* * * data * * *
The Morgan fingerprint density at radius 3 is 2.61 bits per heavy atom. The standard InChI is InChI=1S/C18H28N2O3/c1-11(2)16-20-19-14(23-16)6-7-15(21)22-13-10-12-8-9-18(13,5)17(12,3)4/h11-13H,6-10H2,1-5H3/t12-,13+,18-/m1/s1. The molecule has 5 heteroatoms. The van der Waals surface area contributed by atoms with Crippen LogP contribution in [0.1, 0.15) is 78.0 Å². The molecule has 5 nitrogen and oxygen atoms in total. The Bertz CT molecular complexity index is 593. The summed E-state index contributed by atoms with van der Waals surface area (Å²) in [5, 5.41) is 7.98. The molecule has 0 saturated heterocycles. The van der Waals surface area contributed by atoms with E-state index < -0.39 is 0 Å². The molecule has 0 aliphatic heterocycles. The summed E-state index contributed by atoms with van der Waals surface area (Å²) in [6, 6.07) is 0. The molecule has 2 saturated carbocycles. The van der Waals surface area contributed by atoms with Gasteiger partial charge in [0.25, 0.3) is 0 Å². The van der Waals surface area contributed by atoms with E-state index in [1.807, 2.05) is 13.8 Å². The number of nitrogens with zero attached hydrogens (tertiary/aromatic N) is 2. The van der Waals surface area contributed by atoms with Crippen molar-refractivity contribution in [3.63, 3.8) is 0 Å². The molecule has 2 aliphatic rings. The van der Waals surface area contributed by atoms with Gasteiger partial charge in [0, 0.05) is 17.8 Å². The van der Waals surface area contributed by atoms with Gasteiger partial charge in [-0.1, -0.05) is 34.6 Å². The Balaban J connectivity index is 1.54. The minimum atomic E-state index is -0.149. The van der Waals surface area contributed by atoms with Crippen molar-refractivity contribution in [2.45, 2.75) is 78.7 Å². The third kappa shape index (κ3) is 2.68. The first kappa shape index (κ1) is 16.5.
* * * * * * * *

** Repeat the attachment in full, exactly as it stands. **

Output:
The Morgan fingerprint density at radius 3 is 2.61 bits per heavy atom. The standard InChI is InChI=1S/C18H28N2O3/c1-11(2)16-20-19-14(23-16)6-7-15(21)22-13-10-12-8-9-18(13,5)17(12,3)4/h11-13H,6-10H2,1-5H3/t12-,13+,18-/m1/s1. The molecule has 5 heteroatoms. The van der Waals surface area contributed by atoms with Crippen LogP contribution in [0.1, 0.15) is 78.0 Å². The molecule has 5 nitrogen and oxygen atoms in total. The Bertz CT molecular complexity index is 593. The summed E-state index contributed by atoms with van der Waals surface area (Å²) in [5, 5.41) is 7.98. The molecule has 0 saturated heterocycles. The van der Waals surface area contributed by atoms with E-state index < -0.39 is 0 Å². The molecule has 0 aliphatic heterocycles. The summed E-state index contributed by atoms with van der Waals surface area (Å²) in [6, 6.07) is 0. The molecule has 2 saturated carbocycles. The van der Waals surface area contributed by atoms with Gasteiger partial charge in [0.25, 0.3) is 0 Å². The van der Waals surface area contributed by atoms with E-state index in [1.807, 2.05) is 13.8 Å². The number of nitrogens with zero attached hydrogens (tertiary/aromatic N) is 2. The van der Waals surface area contributed by atoms with Crippen molar-refractivity contribution in [3.63, 3.8) is 0 Å². The molecule has 2 aliphatic rings. The van der Waals surface area contributed by atoms with Gasteiger partial charge in [0, 0.05) is 17.8 Å². The van der Waals surface area contributed by atoms with Gasteiger partial charge in [-0.1, -0.05) is 34.6 Å². The Balaban J connectivity index is 1.54. The minimum atomic E-state index is -0.149. The van der Waals surface area contributed by atoms with Crippen molar-refractivity contribution in [2.45, 2.75) is 78.7 Å². The third kappa shape index (κ3) is 2.68. The first kappa shape index (κ1) is 16.5.